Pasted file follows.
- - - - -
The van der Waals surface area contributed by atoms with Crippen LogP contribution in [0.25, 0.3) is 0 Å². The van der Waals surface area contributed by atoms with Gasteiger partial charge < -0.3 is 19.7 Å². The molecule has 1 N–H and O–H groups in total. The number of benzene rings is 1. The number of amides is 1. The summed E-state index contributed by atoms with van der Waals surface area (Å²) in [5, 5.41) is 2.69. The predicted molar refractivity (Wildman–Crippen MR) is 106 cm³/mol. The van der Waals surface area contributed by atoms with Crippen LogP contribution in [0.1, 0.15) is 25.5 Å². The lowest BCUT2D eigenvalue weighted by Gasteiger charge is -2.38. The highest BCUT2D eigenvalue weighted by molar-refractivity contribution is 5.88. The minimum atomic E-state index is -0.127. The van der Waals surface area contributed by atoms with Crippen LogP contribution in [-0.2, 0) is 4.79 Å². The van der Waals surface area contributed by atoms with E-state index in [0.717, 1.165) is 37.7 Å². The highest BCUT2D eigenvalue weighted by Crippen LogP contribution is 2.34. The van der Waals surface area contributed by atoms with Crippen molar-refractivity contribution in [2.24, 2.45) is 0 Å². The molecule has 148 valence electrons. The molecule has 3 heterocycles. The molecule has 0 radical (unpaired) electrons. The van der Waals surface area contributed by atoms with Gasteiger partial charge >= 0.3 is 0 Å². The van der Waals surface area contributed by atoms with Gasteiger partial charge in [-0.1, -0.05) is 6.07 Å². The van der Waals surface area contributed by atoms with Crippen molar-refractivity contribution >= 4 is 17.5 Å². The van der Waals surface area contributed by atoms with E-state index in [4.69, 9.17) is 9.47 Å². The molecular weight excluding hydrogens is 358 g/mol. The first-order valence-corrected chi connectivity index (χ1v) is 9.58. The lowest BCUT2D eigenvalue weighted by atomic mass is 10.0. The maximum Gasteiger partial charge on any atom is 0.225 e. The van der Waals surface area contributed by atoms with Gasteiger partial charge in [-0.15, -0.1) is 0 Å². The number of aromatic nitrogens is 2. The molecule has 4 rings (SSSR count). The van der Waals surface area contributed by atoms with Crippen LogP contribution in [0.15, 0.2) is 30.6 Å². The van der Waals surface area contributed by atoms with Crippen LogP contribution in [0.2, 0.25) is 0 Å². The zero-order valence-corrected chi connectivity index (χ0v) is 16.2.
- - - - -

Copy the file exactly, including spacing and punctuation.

The van der Waals surface area contributed by atoms with Crippen LogP contribution in [0.25, 0.3) is 0 Å². The van der Waals surface area contributed by atoms with Gasteiger partial charge < -0.3 is 19.7 Å². The molecule has 1 N–H and O–H groups in total. The number of benzene rings is 1. The number of amides is 1. The summed E-state index contributed by atoms with van der Waals surface area (Å²) in [5, 5.41) is 2.69. The predicted molar refractivity (Wildman–Crippen MR) is 106 cm³/mol. The van der Waals surface area contributed by atoms with Crippen LogP contribution in [0.1, 0.15) is 25.5 Å². The lowest BCUT2D eigenvalue weighted by Gasteiger charge is -2.38. The highest BCUT2D eigenvalue weighted by molar-refractivity contribution is 5.88. The minimum atomic E-state index is -0.127. The van der Waals surface area contributed by atoms with Crippen LogP contribution in [-0.2, 0) is 4.79 Å². The van der Waals surface area contributed by atoms with E-state index in [0.717, 1.165) is 37.7 Å². The highest BCUT2D eigenvalue weighted by Crippen LogP contribution is 2.34. The van der Waals surface area contributed by atoms with Crippen molar-refractivity contribution in [2.24, 2.45) is 0 Å². The molecule has 148 valence electrons. The molecule has 3 heterocycles. The molecule has 0 radical (unpaired) electrons. The van der Waals surface area contributed by atoms with Gasteiger partial charge >= 0.3 is 0 Å². The van der Waals surface area contributed by atoms with Gasteiger partial charge in [-0.1, -0.05) is 6.07 Å². The van der Waals surface area contributed by atoms with Crippen molar-refractivity contribution >= 4 is 17.5 Å². The van der Waals surface area contributed by atoms with E-state index in [4.69, 9.17) is 9.47 Å². The molecular weight excluding hydrogens is 358 g/mol. The first-order valence-corrected chi connectivity index (χ1v) is 9.58. The lowest BCUT2D eigenvalue weighted by atomic mass is 10.0. The maximum Gasteiger partial charge on any atom is 0.225 e. The van der Waals surface area contributed by atoms with Gasteiger partial charge in [-0.15, -0.1) is 0 Å². The number of aromatic nitrogens is 2. The molecule has 4 rings (SSSR count). The van der Waals surface area contributed by atoms with Crippen LogP contribution in [0.15, 0.2) is 30.6 Å². The van der Waals surface area contributed by atoms with Crippen LogP contribution in [0.2, 0.25) is 0 Å². The zero-order valence-corrected chi connectivity index (χ0v) is 16.2.